“I don’t care what other people do, Jack. I only care about you. Please don’t take the pill. After you have a few drinks, you won’t feel the pain anyway.”
“You really are scared for me to take the Valium.”
“Yes, I care about you so much that I’d like you to follow the direction on the bottle. See right there is a big, red, sticker ‘No Alcohol’.”
“You’re too funny. I won’t take one, but have it ready for me when I get home,” he asked.
“Sure thing.” We said our ‘I love yous’ and Jack headed out the door.
A girl in my office resigned the preceding Monday and I was expected to do her work and mine. I had canceled my bachelorette party and worked all night and would eventually work the entire weekend, the weekend before my wedding.
Only a little over four months transpired between our engagement and wedding. I felt that we were going to one party or another almost every weekend. It was nice to be alone and doing something non-wedding related, although a movie and drinks with friends would have been better than working.
I was crashed out by the time Jack got home. I worked until midnight, thinking that maybe just maybe Jack would come home at a reasonable hour. I knew that midnight would be early for a bachelor party. However, I was happy when I woke up and he was in bed next to me.
Jack slept until about 11am, when he woke up in a horrible mood. He was acting like a caged bear with rabies, although really, he was lying on the couch, not moving a muscle, but his demeanor was horrendous.
“I can’t move,” he grumbled.
“What’s wrong? Do you want some water or coffee?” I asked and sat down on the edge of the couch and rubbed his back.
“I need valium and lots of it,” he moaned.
“Do you hurt?” I asked, knowing the answer. I had suggested that he cancel his bachelor party. He could barely walk on Saturday morning. However, he said that there was no way he was going to miss his own bachelor party. I guess my suggestion of having it after the wedding didn’t go over so well, because Jack laughed in my face.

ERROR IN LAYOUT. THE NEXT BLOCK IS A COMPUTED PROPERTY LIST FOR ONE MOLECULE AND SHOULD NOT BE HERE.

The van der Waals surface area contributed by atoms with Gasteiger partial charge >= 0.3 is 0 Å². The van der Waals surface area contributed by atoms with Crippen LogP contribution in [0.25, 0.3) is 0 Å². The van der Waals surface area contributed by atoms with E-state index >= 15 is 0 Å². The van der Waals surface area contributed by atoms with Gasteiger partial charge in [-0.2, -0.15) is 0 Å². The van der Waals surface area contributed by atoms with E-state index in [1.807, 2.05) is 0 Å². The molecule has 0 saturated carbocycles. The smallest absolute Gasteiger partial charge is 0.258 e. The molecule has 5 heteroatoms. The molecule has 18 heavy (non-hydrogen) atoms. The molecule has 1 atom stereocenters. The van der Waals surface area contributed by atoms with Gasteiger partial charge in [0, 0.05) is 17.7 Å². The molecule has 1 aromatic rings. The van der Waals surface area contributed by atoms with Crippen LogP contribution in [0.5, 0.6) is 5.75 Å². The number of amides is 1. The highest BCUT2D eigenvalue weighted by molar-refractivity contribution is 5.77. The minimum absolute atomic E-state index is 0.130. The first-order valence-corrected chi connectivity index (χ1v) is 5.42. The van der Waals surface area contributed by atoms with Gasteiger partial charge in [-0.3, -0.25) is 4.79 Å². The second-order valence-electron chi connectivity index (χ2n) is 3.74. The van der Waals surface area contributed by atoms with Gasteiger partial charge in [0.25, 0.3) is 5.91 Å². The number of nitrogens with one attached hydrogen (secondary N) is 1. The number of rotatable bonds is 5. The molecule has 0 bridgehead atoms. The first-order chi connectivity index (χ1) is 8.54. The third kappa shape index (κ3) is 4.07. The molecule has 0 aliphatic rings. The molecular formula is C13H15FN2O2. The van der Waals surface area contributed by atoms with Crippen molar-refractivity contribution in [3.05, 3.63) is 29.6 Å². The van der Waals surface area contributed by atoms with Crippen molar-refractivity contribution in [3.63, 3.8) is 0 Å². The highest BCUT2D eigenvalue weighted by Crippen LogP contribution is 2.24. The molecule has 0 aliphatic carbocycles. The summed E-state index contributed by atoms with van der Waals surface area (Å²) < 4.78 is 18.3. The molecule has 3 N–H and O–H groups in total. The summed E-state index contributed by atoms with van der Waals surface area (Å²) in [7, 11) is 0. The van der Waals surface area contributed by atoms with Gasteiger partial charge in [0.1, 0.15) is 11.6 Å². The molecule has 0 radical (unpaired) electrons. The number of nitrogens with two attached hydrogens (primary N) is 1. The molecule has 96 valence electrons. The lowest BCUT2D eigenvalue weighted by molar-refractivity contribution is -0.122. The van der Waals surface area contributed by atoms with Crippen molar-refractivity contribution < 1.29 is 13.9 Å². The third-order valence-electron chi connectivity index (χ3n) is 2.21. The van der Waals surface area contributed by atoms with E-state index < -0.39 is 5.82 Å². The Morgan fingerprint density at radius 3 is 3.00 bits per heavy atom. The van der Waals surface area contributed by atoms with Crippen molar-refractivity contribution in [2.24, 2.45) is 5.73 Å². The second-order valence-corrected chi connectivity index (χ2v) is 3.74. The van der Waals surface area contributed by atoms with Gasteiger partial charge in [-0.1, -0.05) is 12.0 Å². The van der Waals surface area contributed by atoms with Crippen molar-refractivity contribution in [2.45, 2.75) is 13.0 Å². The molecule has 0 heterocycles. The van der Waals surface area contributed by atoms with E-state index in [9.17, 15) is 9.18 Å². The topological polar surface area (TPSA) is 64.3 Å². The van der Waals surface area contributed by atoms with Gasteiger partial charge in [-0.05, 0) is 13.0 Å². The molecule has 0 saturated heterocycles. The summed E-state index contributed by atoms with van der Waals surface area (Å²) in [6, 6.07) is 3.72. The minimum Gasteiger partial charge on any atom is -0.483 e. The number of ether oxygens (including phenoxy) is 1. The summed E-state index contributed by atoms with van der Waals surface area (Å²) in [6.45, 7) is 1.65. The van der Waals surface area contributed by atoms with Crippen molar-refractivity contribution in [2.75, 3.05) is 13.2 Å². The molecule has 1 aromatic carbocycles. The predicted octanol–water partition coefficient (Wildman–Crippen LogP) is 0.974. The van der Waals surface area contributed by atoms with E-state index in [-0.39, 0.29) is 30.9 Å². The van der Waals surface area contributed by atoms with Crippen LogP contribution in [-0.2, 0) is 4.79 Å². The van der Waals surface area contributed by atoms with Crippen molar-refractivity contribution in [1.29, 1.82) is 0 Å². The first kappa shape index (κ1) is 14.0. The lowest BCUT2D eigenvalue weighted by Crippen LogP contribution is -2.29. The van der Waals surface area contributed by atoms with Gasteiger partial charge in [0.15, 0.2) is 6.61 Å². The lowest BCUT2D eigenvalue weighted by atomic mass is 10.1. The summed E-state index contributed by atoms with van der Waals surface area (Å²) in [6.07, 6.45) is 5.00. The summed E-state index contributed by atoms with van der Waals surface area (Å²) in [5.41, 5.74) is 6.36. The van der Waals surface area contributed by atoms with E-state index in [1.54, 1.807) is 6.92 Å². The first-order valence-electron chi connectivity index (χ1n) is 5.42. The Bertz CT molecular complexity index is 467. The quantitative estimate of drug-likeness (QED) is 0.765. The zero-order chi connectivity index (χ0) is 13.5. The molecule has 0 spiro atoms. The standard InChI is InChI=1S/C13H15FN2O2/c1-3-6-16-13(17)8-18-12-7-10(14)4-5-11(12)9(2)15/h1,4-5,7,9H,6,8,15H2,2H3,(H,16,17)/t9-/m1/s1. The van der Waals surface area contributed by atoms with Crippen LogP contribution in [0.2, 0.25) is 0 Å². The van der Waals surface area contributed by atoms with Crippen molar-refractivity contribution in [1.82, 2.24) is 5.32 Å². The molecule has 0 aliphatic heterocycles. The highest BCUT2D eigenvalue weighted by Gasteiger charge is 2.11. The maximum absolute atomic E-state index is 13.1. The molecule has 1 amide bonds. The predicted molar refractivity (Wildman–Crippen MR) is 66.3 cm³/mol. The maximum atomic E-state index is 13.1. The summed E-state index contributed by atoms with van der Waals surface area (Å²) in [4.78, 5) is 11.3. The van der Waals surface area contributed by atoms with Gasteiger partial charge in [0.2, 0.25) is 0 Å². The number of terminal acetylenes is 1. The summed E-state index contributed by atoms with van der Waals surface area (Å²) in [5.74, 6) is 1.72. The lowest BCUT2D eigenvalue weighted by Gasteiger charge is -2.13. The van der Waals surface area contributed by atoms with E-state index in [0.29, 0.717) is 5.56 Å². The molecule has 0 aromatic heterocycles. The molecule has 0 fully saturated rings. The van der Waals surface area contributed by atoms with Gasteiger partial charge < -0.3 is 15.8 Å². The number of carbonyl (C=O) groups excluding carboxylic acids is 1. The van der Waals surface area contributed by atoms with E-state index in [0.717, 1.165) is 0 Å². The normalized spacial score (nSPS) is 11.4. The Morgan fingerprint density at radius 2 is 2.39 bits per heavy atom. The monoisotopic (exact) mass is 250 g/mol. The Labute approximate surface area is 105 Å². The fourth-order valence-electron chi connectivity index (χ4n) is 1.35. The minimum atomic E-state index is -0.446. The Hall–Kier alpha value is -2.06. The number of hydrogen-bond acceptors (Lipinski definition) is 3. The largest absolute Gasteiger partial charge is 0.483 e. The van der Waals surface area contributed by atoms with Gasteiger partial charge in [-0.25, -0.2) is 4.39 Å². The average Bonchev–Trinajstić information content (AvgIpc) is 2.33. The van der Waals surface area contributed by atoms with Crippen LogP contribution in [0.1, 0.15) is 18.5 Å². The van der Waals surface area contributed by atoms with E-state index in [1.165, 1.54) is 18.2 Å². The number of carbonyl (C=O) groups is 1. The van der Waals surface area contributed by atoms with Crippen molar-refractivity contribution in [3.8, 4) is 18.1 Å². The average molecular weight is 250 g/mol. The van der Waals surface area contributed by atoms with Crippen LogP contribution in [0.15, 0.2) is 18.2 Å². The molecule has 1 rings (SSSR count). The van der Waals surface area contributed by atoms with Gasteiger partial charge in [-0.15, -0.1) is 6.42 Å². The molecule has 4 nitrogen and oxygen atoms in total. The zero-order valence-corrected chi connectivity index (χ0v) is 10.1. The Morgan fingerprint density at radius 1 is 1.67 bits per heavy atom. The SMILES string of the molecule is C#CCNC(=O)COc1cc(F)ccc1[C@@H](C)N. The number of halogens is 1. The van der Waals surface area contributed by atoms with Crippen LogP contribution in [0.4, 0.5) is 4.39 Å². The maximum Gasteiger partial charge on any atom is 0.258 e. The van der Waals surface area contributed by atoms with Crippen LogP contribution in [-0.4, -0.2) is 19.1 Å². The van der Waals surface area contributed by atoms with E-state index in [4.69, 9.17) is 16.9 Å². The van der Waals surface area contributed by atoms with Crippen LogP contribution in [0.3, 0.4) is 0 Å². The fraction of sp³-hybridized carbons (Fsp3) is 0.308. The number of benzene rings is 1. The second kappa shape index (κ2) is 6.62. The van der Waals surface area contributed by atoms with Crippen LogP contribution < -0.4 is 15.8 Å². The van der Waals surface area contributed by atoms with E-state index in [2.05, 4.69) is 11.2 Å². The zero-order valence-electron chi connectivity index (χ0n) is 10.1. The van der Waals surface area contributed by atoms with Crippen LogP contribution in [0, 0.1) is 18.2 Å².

Jack lay on our couch on Sunday, barely moving a muscle. I brought him lunch, drinks, snacks, dinner and dessert, while he was almost perfectly still. I spent the day working on mindless spreadsheets until my eyes crossed.
The weekend wasn’t exactly what I had in mind for the weekend before my wedding. I did absolutely no wedding stuff nor did I do anything romantic. I did spend most of it with Jack, taking care of him, which was romantic in its own weird way.
Our commitment to each other strengthened, while we waited for the results of his surgery. I wanted to know what Jack thought about all the potential outcomes of the surgery. What if we couldn’t use his sperm; what if we couldn’t have biological children; what if we were able to conceive one child, but couldn’t conceive another. This list went on. I thought of every possible nightmare. We could have problems adopting from a country after already adopting a child from there. I exhausted myself thinking of every potential scenario and Jack played along. He never got tired of my questions. Well, he might have, but he never showed it.
The decision tree I made in my head was in full-bloom and it was going to produce a wonderful family. In the meantime, my love for Jack grew and I couldn’t wait to become his wife.
Here are other chapters:
Here are other chapters: